Storrs pulled himself out of bed, showered, and dressed in a well-worn pair of khakis and a camel-hair sport coat (he didn’t own a Harris tweed). Stuffing his canvas shoulder bag with notebooks and a state-of-the-art digital tape recorder, he jumped into his 1998 Honda Civic and turned the key.
His mind returned to a Da Vinci Code passage he had underlined the night before. “Langdon viewed the world as a web of profoundly intertwined histories and events. The connections may be invisible, he often preached to his symbology classes at Harvard, but they are always there, buried just beneath the surface.”
Coaxing his Civic onto the Route 95 on-ramp in Burlington, Storrs pressed his foot to the accelerator. He was headed north to New Hampshire. He was going to follow the symbols.
Much of the action of The Da Vinci Code is driven by a desperate hunt for “the keystone,” a guide to understanding Christendom’s greatest secret. There’s a keystone to understanding Dan Brown, too, and Storrs figured it wouldn’t ruin the surprise if he thought about it right now.
The Dan Brown keystone is a seemingly inauspicious document that he filed with a London court in 2005. The authors of a book Brown consulted while writing his novel had sued, claiming he had stolen their material. Brown had agreed to write an affidavit. Once Brown gets to writing a good story, he has trouble stopping. And this was more than a good yarn. It was a chance to unveil a character he’d been developing for years: Dan Brown.
The affidavit turned into an exhaustive 75-page biographical portrait that included ruminations on what made his work so popular. All of his plots, Brown explained, took place during one hectic day. They were organized as treasure hunts wherein an academic adventurer plumbs the cryptic and the concealed for hidden truths.
The affidavit would provide Storrs with valuable guidance. For instance, Brown wrote that readers grow bored when they have to wade through long passages of dry exposition. They want to get back to the action.
His mind wandering, Storrs had allowed his car to drift in front of a truck in the next lane. The driver shot him an angry look. Storrs resolved to pay more attention.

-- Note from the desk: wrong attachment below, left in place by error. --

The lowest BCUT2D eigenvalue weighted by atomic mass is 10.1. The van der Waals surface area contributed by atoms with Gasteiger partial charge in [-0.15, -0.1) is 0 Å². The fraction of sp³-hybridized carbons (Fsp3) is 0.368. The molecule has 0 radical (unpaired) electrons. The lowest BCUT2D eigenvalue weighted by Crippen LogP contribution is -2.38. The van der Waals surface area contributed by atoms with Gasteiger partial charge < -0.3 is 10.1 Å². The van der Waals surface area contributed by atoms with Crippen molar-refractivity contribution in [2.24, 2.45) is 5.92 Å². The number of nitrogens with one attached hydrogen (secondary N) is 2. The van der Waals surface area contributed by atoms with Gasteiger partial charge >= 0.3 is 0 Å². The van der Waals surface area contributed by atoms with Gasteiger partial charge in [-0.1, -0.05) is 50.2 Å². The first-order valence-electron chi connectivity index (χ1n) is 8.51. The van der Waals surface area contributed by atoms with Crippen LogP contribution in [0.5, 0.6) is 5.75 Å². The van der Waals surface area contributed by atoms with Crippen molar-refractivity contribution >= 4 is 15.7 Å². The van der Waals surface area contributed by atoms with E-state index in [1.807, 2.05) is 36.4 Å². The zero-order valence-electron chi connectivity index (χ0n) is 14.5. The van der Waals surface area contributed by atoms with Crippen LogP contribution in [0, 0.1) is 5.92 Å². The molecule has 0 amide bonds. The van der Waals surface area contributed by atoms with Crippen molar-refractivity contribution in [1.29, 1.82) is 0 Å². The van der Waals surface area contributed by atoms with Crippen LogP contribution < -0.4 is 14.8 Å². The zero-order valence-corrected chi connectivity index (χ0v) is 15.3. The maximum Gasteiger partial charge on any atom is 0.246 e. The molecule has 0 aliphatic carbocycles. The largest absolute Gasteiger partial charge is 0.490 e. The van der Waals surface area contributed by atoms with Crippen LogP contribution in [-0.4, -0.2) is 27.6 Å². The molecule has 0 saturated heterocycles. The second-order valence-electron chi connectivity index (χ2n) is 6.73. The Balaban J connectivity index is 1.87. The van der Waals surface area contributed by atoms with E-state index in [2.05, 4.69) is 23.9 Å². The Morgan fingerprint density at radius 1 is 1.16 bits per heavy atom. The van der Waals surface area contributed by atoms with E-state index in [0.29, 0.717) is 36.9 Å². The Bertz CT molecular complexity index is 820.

An hour up the highway, Storrs rolled safely into Exeter, New Hampshire, Brown’s hometown. Exeter had been settled in 1638 by a man exiled from Boston after running afoul of the church. It’s been the kind of place where a guy could lay low ever since.
It was raining, and the haze made the town feel unnaturally quiet, as if it were protecting something worth hiding. It seemed like an atmosphere Brown would appreciate.
“My interest in secret societies came from growing up in New England, surrounded by the clandestine clubs of Ivy League universities, the Masonic lodges of the Founding Fathers, and the hidden hallways of early government power,” Brown wrote in his affidavit. “All of this secrecy captivated me as a young man.”
When, in his mid-thirties, Brown thought to try writing about that sort of thing, he rented a tiny office on Water Street, directly above a bookstore. This was the late ’90s, and he was paying the bills by teaching. In the mornings, he taught English at Phillips Exeter Academy, the exclusive boarding school he had once attended. He’d carve out time to write in his office in the early morning, arriving at 4 a.m.
Storrs found the entrance that led up to Brown’s old office. Brown had never put his name on the door, but rather a series of Egyptian hieroglyphs that spelled “Robert Langdon”—who, like his creator, had a diploma from Exeter and a soft spot for tweed. “I think a lot of people who read fiction sort of imagine the hero is who the author wishes he would be,” Brown once said. “And that, in my case, is true.”
But those hieroglyphs had long been scratched away, and Brown was gone. “He used to be kind of like a normal guy,” said one shop clerk who no longer sees the author around town. “Now he’s hanging out with Howard Hughes.”
Dan Brown was born in Exter, New Hampshire in 1964. His father, Richard, was a popular math teacher at the academy and the family lived in a boys dormitory on campus. They had no television, so the bookish boy spent hours in the public library, where, flouting his parents’ hope that he’d read literature, he devoured Hardy Boys mysteries instead. When Brown became a writer, he recalled those page-turners. He would keep his chapters short and, as often as he could, jump right into new scenes.
At the Phillips Exeter Talent Show, a teenage Dan Brown waited in the wings of the auditorium stage. He watched the other boys perform standup routines to impress their friends, or top-40 rock songs to impress the girls. When his turn came, Brown, shy and a little nervous, sang a sensitive song of his own composition and watched as his nonplussed classmates clapped politely. “He didn’t seem to care as much about the social norms,” Laura Dabney told Storrs. She was a classmate of Brown’s and now worked as a psychiatrist. “It’s an interesting combination, isn’t it? ‘I’m shy, but I’m going to do things my way.'”
Years later, after he had become a published author, Brown returned to that stage to speak to students. Storrs knew an audiotape of that speech was kept in a vast archive beneath the school’s library.
I’ve got to get to the library, Storrs thought. Fast!